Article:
By now you've heard a lot of scuttlebutt about the Ice Cream Sandwich battery bug, and how it's affected the Nexus S and the Galaxy Nexus. Or not. Either way, we've heard it, too. Since we happen to have several of each phones possibly affected, I decided to do a little independent research of my own. Tested were:
- 1 Samsung Nexus S (T-Mobile) with the official 4.0.3 update
- 1 Samsung Nexus S (T-Mobile) with Android 4.0.3_r1 built from source
- 1 Samsung Nexus S 4G with the official GSM update ported over
- 1 GSM Galaxy Nexus
- 2 Verizon LTE Galaxy Nexii
Hit the break for an explanation of what the bug is supposed to be, and the results of our testing.
Many people think that some issue in the kernel or the code is keeping the phones awake when it should be asleep. When your phone's screen goes dim, when it's not actively doing something like syncing, it should idle and use very little power. Based on a number found in the battery settings (open the battery stats and choose Android OS from the list, and check the "Keep awake time") folks think something's amiss, and the phone just won't sleep. As a first-generation HTC Hero user, I know all about phones that won't sleep.
There's something to be learned here, even if you ignore any possible bug -- the percentage you see next to what's using your battery doesn't mean what most people think it means. Think of it as a pie chart, where the entries have to add up to 100 percent. Even if you've only used 5 percent of your battery, something has used 100 percent of that 5 percent. Confused yet? A perfect situation, where a phone is in airplane mode in your sock drawer will have phone idle using 100 percent of the battery. That's not going to happen, but it helps understand how the battery statistics work. Just remember, no matter how much or how little your battery has been used, something(s) used all of that juice. They are reported as having used it.
It's not that we don't trust second- and third-hand information from the Internet, but we don't trust second- or third-hand information from the Internet if we can verify it ourselves. The results were interesting.
None of the Nexus S devices tested had any abnormal battery drain, nor did they have a large awake time from the Android OS. It made no difference if it was the stock OTA, an AOSP build, or even a hacked GSM build on a CDMA/Wimax version. An interesting aside: An AOSP build seems to have better battery life than the stock OTA update, but I digress.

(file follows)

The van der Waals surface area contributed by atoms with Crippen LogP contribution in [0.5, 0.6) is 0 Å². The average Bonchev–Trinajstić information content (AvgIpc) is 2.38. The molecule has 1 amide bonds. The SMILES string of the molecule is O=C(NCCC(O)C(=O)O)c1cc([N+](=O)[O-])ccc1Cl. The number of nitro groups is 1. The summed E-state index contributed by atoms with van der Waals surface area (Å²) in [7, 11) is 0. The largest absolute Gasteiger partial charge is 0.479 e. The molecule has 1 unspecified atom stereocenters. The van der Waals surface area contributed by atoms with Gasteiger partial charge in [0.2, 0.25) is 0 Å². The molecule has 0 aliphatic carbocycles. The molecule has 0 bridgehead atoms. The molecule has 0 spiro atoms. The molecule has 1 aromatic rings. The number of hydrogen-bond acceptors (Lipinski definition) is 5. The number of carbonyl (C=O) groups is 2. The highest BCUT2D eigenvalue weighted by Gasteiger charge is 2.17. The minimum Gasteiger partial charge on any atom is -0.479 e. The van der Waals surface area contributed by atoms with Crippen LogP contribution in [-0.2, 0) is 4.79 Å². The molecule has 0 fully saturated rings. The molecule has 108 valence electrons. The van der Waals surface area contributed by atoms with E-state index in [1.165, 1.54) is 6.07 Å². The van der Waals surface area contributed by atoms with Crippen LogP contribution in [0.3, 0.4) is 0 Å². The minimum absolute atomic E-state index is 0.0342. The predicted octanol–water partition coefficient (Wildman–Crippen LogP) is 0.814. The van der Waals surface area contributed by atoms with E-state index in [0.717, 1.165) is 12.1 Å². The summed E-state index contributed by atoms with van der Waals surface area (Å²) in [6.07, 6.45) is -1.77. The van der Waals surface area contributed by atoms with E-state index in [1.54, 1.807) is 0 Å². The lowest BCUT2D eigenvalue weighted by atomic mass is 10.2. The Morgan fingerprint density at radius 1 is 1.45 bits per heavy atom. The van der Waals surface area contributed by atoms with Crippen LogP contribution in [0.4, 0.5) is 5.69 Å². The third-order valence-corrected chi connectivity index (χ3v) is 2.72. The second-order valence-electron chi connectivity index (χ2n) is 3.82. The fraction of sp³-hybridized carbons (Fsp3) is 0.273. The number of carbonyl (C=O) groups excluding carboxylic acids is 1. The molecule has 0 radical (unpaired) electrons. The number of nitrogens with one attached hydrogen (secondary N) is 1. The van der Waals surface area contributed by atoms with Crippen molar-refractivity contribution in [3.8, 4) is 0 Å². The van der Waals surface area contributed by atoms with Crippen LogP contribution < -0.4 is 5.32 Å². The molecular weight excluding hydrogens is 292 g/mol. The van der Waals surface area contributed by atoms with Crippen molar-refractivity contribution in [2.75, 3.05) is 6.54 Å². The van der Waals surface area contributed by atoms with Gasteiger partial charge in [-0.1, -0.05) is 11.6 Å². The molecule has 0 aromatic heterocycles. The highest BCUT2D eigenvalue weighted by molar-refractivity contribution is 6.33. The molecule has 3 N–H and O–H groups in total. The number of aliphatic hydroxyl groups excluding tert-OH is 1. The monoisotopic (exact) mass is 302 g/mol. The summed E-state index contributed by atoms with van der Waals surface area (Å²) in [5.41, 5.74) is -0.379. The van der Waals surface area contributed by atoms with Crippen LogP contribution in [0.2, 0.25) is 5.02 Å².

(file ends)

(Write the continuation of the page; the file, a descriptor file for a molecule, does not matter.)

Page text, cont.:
The GSM Galaxy Nexus also showed no signs of this bug. With 17 hours of uptime, it was showing that the Android OS had used 22 percent of the total battery used, keeping the phone awake a little over three hours total. That means the phone slept about 14 hours, and all is well.
Of the two LTE Galaxy Nexii tested, one seemed fine. About 12-14 hours of idle uptime, and 39 minutes awake time from "Android OS". The other, however, had 7 hours of uptime, and 5 hours of awake time from "Android OS" listed in the battery statistics.
Houston, we have a problem.
At first we guessed that in the case of the Verizon Galaxy Nexus, it may have something to do with freezing or removing Verizon's apps from the system. They certainly affect the way the Android Market sees your phone, so it was possible that they did something else we didn't know or understand. The Verizon Nexus without problems had the My Verizon app disabled, the Nexus with the problem had it running. Don't go jumping the gun just yet, that's been ruled out after freezing it on the phone with the bug -- no difference. Honestly, it seems like nothing we did made any difference. Two identical phones, both running bone-stock Android 4.0.2, one has the issue and one doesn't.
Since it's obvious there is a bug, and it's of the worst kind -- not reproducible every time -- we assume Google is doing something about it, as Paul Wilcox, Google Community Manager has this to say:
If you received an update notification a little while ago but the update isn't currently available for your phone, this is likely the result of Google pausing the update in your area while we monitor feedback. The Android 4.0 update is continuing to roll out around the world so your phone will receive another update notification when it's available again in your region.
All we know for sure is that the people seeing the issue probably really do see an issue, and have brought it to Google's attention. Wilcox says pretty clearly there that "The Android 4.0 update is continuing to roll out around the world ..." Passed over for some, rolling out for others. But halted?
Regardless, independent developers are hard at work building their own kernel fixes, and you'll find those at the usual places, but we can't say for sure that this is the solution. We just have to hang tight and wait for the fix, which we hope comes as quick as the EDGE-volume bug did.
4G signal wonkiness, or not
And about those LTE network signal bugs? There are none. Read this: Anandtech. Those guys are real nerds and broke it down. We can't say anything they haven't, and we're smart enough not to try.
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